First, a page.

Review by Dave Smith

I've lost track of how many movies have been made from Stephen King novels. I didn't like most of them. I guess that's because I have a dislike for portrayals of the "supernatural". We have enough ordinary miracles happening in everyday life without having to fictionalize some kind of extraordinary power in a person. The Green Mile could have been a very good novel and movie without the supernatural element. In fact this element is it's real weakness. Despite a powerful performance by Michael Duncan as the miracle worker John Coffey, there is a tendency (when the "miracles" occur) to say, "Oh give me a break." In fact the audience present where I viewed this movie giggled when some of this was happening. I suspect there were even more who suppressed their giggles. Tom Hanks again is wonderfully believable in his role as Paul Edgecomb, the officer in charge of death row...better known as The Green Mile because the floor in that section of the prison just happens to be green. This film is certainly not without several excellent performances. In addition to Hanks and Duncan, Doug Hutchison as the weak, "mama's boy" prison guard with "connections" to higher authorities is magnificent. But tell me why did King have to give this guy the name, Percy Wetmore? Yes in one scene he does pee in his pants but couldn't King come up with a less obvious moniker? Veteran actor Dabbs Greer plays Hanks as an old man which is not too difficult for Greer since he is 82 years old. A lot of people watching this film will recognize Greer but won't be able to place him. I'll save you that anquish. You probably first saw Greer as the Storekeeper on Gunsmoke. If not there, you might have seen him as the Reverend Robert Alden on Little House on the Prairie. Greer has also had a very active movie career.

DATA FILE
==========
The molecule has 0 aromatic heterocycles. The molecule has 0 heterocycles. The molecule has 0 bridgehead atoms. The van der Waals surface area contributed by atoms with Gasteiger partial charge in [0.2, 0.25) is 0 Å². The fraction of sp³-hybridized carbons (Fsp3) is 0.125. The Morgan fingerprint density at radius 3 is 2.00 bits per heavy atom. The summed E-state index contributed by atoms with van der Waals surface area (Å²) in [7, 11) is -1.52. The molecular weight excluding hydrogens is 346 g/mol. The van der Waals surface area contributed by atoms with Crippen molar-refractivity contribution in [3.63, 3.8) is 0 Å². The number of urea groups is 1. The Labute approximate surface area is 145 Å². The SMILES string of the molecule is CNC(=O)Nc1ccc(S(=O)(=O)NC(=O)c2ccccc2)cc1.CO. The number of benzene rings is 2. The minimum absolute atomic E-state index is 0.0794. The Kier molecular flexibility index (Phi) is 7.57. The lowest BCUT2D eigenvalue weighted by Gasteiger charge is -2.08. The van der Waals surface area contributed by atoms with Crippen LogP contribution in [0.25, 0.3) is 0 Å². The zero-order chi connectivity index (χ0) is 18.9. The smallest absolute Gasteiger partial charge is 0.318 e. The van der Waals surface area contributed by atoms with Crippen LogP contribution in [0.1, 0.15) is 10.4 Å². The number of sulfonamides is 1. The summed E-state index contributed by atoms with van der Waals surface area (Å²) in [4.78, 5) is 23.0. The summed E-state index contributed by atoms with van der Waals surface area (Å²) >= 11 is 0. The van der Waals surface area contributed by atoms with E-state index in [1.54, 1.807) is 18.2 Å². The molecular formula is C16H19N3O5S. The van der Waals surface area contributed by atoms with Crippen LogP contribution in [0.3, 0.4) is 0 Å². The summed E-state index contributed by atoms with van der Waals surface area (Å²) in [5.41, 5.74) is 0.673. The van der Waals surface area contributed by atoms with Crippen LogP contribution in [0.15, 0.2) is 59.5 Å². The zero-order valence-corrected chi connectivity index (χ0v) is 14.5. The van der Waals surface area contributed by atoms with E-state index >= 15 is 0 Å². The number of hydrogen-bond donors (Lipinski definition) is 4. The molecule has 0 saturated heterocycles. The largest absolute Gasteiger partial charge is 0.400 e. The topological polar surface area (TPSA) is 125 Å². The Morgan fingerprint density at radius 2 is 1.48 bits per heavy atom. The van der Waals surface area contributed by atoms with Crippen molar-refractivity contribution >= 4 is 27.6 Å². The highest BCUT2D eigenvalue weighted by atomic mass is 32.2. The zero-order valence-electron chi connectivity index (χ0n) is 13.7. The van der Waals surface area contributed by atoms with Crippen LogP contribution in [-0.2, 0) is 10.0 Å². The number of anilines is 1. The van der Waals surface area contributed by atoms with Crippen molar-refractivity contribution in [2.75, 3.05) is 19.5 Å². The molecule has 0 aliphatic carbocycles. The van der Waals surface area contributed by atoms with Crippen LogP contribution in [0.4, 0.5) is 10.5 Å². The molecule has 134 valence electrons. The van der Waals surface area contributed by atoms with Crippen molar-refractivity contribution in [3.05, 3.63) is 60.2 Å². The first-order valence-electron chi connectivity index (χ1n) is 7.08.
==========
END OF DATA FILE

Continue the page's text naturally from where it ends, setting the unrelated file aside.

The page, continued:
You might be interested to know this film utilizes a lot of old pop music. It's supposed to take place in the forties. That's why Director Frank Darabont asked Hanks to put on some weight for this film. As Darabont explains it, "This was in the forties where everyone ate fried baloney." Some of the forties music uses old recordings made by such forgotten artists as Gene Austin singing "Did You Ever See a Dream Walking?" Austin's career goes back to the thirties. But another artist we don't hear much is Eddy Howard. Eddy had his own orchestra and a beautiful tenor voice. He frequently sang with a trio. Three of Howard's recordings are featured in the film, not the least of which is the great "Stardust." You may remember Nora Ephron used Nat King Cole's recording of "Stardust" in the Hanks movie, Sleepless in Seattle. Does Hanks request "Stardust" in his films? Does he request old buddy Gary Sinise (Lt. Dan) from Forrest Gump or Barry Pepper (Pvt. Jackson) from Saving Private Ryan? No matter, these are excellent actors and the choice of music is in keeping with the times and a reminder of how music used to be when melody was king and lyrics really meant something. "The Green Mile" is an entertaining, well-produced, well-acted film. If it just didn't have all that hocus-pocus junk!

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All contents of this website 2000-2008 by David L. Smith

"When Movies Were Movies" and "Hoosiers in Hollywood" are  registered trademarks, fully protected under U.S. and International law. Use without permission is strictly prohibited.


Home |Silents Please! |The Golden Age |Current Films |Hoosiers in Hollywood |Movie Music | |About Me |Links |Linking to the Site |Guestbook |Contact Dave